One of South Florida’s most prominent projects using this type of financing is the planned Margaritaville Hollywood Beach Resort. However, developer Lon Tabatchnick is struggling to raise money from Chinese investors quickly enough to meet deadlines imposed by the city of Hollywood, which owns the land. In that project, foreign investors are to become equity owners, instead of providing a loan like Kauffmann is doing.
The downside of dealing with EB-5 investors is the long time it takes for a developer or a company like TSG to have access to the investors’ money, Gonzalez said.
First they have to line up investors; then, the investor has to go through a lengthy immigration approval process, he said.
“You are usually looking at about a year,” he said. “So not every project can wait a year to start” unless they get a bridge loan until the foreign capital arrives.
TSG recently hired Aventura broker Philip Spiegelman to help find EB-5 investors as well as buyers for the repositioned houses.
Spiegelman, founder and chairman of the International Sales Group, said the task isn’t hard because his company has tapped into a new group of South Americans that was absent during the housing boom.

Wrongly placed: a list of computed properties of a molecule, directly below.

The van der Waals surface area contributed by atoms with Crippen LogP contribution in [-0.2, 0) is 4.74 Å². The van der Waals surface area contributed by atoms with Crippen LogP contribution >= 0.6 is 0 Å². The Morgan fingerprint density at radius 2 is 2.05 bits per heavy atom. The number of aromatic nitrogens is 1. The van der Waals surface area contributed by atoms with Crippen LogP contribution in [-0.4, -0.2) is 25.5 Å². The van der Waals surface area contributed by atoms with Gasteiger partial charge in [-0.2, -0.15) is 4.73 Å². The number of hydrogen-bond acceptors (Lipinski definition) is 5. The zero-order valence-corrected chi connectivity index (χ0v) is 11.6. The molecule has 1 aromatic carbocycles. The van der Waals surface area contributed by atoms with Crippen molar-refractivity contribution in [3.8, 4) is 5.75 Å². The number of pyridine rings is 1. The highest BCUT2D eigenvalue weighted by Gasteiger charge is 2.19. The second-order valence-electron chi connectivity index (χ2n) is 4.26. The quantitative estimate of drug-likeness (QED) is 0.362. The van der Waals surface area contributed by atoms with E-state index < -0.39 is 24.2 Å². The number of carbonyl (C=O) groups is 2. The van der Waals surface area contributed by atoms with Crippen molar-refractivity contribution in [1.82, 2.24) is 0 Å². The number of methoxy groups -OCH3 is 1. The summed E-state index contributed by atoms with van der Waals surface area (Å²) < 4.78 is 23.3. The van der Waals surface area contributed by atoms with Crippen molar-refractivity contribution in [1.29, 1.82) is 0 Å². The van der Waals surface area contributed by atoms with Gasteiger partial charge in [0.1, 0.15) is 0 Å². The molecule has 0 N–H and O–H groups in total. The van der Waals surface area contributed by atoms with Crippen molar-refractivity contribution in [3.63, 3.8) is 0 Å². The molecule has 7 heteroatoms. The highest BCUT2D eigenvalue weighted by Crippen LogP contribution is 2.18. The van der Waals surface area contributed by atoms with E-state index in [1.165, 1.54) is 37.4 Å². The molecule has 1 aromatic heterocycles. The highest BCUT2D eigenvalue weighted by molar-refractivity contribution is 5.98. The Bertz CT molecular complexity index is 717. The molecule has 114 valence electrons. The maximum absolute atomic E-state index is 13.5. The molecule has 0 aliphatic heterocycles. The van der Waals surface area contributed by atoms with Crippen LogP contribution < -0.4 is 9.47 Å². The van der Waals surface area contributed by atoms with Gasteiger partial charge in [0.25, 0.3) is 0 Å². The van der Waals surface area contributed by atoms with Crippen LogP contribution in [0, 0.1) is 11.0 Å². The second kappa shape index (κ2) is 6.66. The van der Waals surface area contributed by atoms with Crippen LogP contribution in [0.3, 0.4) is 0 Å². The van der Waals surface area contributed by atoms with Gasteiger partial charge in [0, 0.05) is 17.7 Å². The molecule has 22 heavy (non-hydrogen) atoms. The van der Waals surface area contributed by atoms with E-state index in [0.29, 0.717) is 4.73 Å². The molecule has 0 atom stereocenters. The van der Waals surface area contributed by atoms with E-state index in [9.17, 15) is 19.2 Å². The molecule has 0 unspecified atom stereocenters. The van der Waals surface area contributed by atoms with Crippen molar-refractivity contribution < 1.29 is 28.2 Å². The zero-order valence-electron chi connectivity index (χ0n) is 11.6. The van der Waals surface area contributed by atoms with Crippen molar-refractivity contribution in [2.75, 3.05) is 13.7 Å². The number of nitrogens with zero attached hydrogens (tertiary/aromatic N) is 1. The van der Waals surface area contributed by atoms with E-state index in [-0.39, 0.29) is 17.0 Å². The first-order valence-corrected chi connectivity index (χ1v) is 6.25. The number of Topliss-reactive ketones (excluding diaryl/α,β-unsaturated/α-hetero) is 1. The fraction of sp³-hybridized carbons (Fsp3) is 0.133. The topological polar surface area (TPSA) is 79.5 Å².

One of those groups consists of Argentine farmers who have become wealthy exporting soy beans and other crops to China and other large world economies.
Spiegelman and his team has begun to go to some agricultural trade shows in Argentina to establish relationships.
“The economy in Latin America has created new wealth to a whole new group of people,” he said. “Some have more money than they know what to do with.”
Spiegelman said farmers understand numbers, so when he tells them they can buy a rented home in the U.S. that would generate more return than money in the bank, they listen.
“They get it,” he said. “The math is not that hard. For example, they buy a turnkey home with a tenant in it for $84,000 and after subtracting the expenses to the rental income, they make between 6 percent and 8 percent in annual return.”